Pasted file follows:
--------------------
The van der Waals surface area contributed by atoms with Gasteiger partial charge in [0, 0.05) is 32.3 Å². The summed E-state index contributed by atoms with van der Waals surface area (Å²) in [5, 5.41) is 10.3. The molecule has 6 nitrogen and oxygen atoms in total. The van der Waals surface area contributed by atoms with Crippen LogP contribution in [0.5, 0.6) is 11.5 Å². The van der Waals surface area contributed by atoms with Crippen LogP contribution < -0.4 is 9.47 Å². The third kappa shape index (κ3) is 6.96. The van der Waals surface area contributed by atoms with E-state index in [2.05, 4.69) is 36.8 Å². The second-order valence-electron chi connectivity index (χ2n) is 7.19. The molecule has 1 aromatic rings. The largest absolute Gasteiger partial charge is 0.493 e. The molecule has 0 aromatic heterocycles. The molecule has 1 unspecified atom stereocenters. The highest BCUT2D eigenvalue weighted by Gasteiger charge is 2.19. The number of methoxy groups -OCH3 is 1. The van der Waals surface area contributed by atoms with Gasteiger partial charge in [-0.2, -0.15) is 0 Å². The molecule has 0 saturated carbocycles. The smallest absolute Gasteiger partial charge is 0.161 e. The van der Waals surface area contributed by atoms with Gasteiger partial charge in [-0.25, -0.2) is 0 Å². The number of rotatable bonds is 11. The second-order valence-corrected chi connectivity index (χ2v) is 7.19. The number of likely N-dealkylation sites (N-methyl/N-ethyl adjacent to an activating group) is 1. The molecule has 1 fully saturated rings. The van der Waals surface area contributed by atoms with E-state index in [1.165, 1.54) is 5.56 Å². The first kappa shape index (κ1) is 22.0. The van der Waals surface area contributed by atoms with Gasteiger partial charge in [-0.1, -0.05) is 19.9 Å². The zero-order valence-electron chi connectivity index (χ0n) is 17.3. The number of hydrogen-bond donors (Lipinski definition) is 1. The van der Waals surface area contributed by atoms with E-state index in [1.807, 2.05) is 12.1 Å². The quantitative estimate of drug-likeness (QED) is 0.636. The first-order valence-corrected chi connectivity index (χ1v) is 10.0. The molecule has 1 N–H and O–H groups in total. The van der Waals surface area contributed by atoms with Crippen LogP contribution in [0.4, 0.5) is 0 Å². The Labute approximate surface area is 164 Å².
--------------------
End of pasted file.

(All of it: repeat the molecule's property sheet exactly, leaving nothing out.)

The van der Waals surface area contributed by atoms with Gasteiger partial charge in [0, 0.05) is 32.3 Å². The summed E-state index contributed by atoms with van der Waals surface area (Å²) in [5, 5.41) is 10.3. The molecule has 6 nitrogen and oxygen atoms in total. The van der Waals surface area contributed by atoms with Crippen LogP contribution in [0.5, 0.6) is 11.5 Å². The van der Waals surface area contributed by atoms with Crippen LogP contribution < -0.4 is 9.47 Å². The third kappa shape index (κ3) is 6.96. The van der Waals surface area contributed by atoms with E-state index in [2.05, 4.69) is 36.8 Å². The second-order valence-electron chi connectivity index (χ2n) is 7.19. The molecule has 1 aromatic rings. The largest absolute Gasteiger partial charge is 0.493 e. The molecule has 0 aromatic heterocycles. The molecule has 1 unspecified atom stereocenters. The highest BCUT2D eigenvalue weighted by Gasteiger charge is 2.19. The number of methoxy groups -OCH3 is 1. The van der Waals surface area contributed by atoms with Gasteiger partial charge in [-0.2, -0.15) is 0 Å². The molecule has 0 saturated carbocycles. The smallest absolute Gasteiger partial charge is 0.161 e. The van der Waals surface area contributed by atoms with Gasteiger partial charge in [-0.25, -0.2) is 0 Å². The number of rotatable bonds is 11. The second-order valence-corrected chi connectivity index (χ2v) is 7.19. The number of likely N-dealkylation sites (N-methyl/N-ethyl adjacent to an activating group) is 1. The molecule has 1 fully saturated rings. The van der Waals surface area contributed by atoms with E-state index in [1.165, 1.54) is 5.56 Å². The first kappa shape index (κ1) is 22.0. The van der Waals surface area contributed by atoms with Gasteiger partial charge in [-0.1, -0.05) is 19.9 Å². The zero-order valence-electron chi connectivity index (χ0n) is 17.3. The number of hydrogen-bond donors (Lipinski definition) is 1. The van der Waals surface area contributed by atoms with E-state index in [1.807, 2.05) is 12.1 Å². The quantitative estimate of drug-likeness (QED) is 0.636. The first-order valence-corrected chi connectivity index (χ1v) is 10.0. The molecule has 1 N–H and O–H groups in total. The van der Waals surface area contributed by atoms with Crippen LogP contribution in [0.4, 0.5) is 0 Å². The Labute approximate surface area is 164 Å².